Although we don't believe in timing the market or panicking over market movements, we do like to keep an eye on big changes -- just in case they're material to our investing thesis.
Good morning, fellow Foolish investors! Let's take a look at four stocks you should watch today -- BioMarin Pharmaceutical (NASDAQ:BMRN), Amgen (NASDAQ:AMGN), Merck (NYSE:MRK), and AstraZeneca (NYSE:AZN).
BioMarin gets halted ahead of an FDA advisory meeting
The first stock I'll talk about today is BioMarin Pharmaceutical, which is now halted ahead of an FDA advisory meeting today to review the company's application for Vimizim, an enzyme replacement therapy for patients with Morquio A syndrome, a rare lysosomal storage disorder.
Morquio A is a debilitating disease that renders the patient's body unable to process certain types of mucopolysaccharides -- resulting in a wide variety of symptoms, including heart, skeletal, and spinal problems. To date, there are no approved treatments for the disease, which means BioMarin's treatment would be a huge step forward if approved. A prior FDA review for Vimizim was mixed -- the treatment helped patients walk 22.5 meters farther than with a placebo, but made no noticeable difference in a three-minute stair-climb test.
BioMarin has four other approved products in its portfolio -- Naglazyme (MPS VI), Kuvan (PKU), Aldurazyme (MPS I), and Firdapse (Lambert-Eaton myasthenic syndrome). Of these drugs, Naglazyme is the most important, accounting for 47% of the company's revenue last quarter. However, sales of Naglazyme only rose 0.7% year over year last quarter. Kuvan, which accounts for 32% of BioMarin's top line, is its fastest-growing treatment, reporting 7.2% growth.
If approved, Vimizim is expected to generate peak sales of $500 million by 2020 -- not blockbuster levels, but also not a bad boost for a company that only generated $500.7 million in revenue in fiscal 2012.
Amgen and Merck provide updates regarding their melanoma treatments
We should also take a look at two new developments in skin cancer treatments from Amgen and Merck.
Yesterday, Amgen presented interim data from its phase 3 study of talimogene laherparepvec, its treatment for metastatic melanoma, or late-stage skin cancer. The drug is an oncolytic drug which kills cancer cells and helps the body's immune system recognize and destroy cancer cells.
Amgen's trial compared the drug against a granulocyte-macrophage colony-stimulating factor (GM-CSF) treatment, which stimulates white blood cell growth. The median overall survival rate in patients given talimogene laherparepvec was 23.3 months, compared to 19 months in the GM-CSF group. Amgen reported that the most frequent side effects of its drug were fatigue, chills, and fever. Serious adverse events occurred in 26% of patients given Amgen's drug, compared to 13% of GM-CSF patients. More detailed results from the trial are expected during the first half of 2014.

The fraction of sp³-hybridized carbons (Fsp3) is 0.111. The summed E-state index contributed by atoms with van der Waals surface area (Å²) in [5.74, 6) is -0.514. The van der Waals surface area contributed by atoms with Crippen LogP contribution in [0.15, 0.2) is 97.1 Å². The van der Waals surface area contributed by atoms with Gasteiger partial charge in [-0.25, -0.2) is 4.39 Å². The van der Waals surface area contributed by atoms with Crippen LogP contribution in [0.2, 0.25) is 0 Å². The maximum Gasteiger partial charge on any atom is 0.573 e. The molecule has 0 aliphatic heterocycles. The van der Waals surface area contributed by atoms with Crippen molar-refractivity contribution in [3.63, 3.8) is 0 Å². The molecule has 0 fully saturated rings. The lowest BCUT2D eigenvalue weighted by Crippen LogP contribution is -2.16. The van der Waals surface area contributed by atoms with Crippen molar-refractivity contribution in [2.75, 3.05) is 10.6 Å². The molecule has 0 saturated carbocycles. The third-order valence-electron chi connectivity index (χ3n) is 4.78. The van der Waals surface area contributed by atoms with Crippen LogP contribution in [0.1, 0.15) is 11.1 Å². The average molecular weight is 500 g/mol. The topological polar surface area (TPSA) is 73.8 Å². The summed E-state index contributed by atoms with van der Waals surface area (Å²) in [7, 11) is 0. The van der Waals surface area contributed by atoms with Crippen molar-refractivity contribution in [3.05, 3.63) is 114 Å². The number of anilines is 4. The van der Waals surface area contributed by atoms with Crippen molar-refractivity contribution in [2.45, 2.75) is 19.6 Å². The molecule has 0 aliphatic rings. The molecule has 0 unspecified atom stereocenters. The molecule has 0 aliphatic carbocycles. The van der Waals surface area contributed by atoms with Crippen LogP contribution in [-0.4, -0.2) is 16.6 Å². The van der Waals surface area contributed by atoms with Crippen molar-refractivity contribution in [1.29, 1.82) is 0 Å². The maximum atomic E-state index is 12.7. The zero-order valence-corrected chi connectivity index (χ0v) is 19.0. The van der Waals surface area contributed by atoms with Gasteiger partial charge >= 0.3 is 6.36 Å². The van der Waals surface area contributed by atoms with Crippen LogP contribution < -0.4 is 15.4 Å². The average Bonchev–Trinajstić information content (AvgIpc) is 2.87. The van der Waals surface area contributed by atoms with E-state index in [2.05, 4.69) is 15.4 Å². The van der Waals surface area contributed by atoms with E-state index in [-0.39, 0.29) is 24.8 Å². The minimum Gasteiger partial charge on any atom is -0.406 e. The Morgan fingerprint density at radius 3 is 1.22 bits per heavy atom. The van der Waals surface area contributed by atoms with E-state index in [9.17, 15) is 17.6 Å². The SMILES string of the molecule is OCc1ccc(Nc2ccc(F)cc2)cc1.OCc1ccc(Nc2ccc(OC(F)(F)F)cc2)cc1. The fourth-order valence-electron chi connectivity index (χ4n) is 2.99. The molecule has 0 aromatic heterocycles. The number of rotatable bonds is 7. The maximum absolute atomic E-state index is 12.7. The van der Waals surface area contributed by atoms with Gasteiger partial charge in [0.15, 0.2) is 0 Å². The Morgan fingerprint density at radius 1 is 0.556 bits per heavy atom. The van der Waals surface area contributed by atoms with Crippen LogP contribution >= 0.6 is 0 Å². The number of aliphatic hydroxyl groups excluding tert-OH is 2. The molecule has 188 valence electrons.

Meanwhile, Merck reported interim data from its phase 1b trial testing its new cancer drug, MK-3475, on advanced skin cancer. Merck stated that patients taking the therapy for one year exhibited an overall survival rate of 81% across all evaluated doses. However, median duration of response and median overall survival rates have not been reached yet.
MK-3475 is an anti-PD-1 immunotherapy antibody, a new type of treatment that targets the cellular immune switch for programmed death known as PD-1. Anti-PD-1 treatments are believed to be able to restore the immune system's ability to recognize and eliminate cancer cells. MK-3475 is also being tested as a treatment for lung cancer.
The announcements put Amgen and Merck on an eventual track to challenge Roche and Bristol-Myers Squibb in the market for melanoma treatments. Roche's Zelboraf was approved by the FDA in 2011 and the EU in 2012 for the treatment of late-stage melanoma. Bristol-Myers' Yervoy was approved in the U.S. and Europe in 2011 for the same indication. The market for these treatments is growing -- the number of metastatic melanoma cases is projected to increase 43% by 2015.
AstraZeneca's NDA for naloxegol is accepted
Last but not least, AstraZeneca reported that the FDA had accepted its new drug application (NDA) for naloxegol, a treatment for constipation caused by opioid painkillers. The acceptance was based on data from four phase 3 trials.
The acceptance of the NDA triggers a $70 million payment to Nektar Therapeutics (NASDAQ:NKTR), which provided the technology to develop the drug as part of a license agreement signed in 2009.
Naloxegol is a potential blockbuster drug that could hit annual peak sales of $1.5 billion, according to analysts at JPMorgan. That high figure is due to the projection that 40% to 50% of patients taking opioids for chronic pain develop constipation, representing a prospective market of 28 million to 35 million patients worldwide. Only 40% to 50% of that market have received satisfactory treatment using over-the-counter and prescription laxatives, according to Nektar.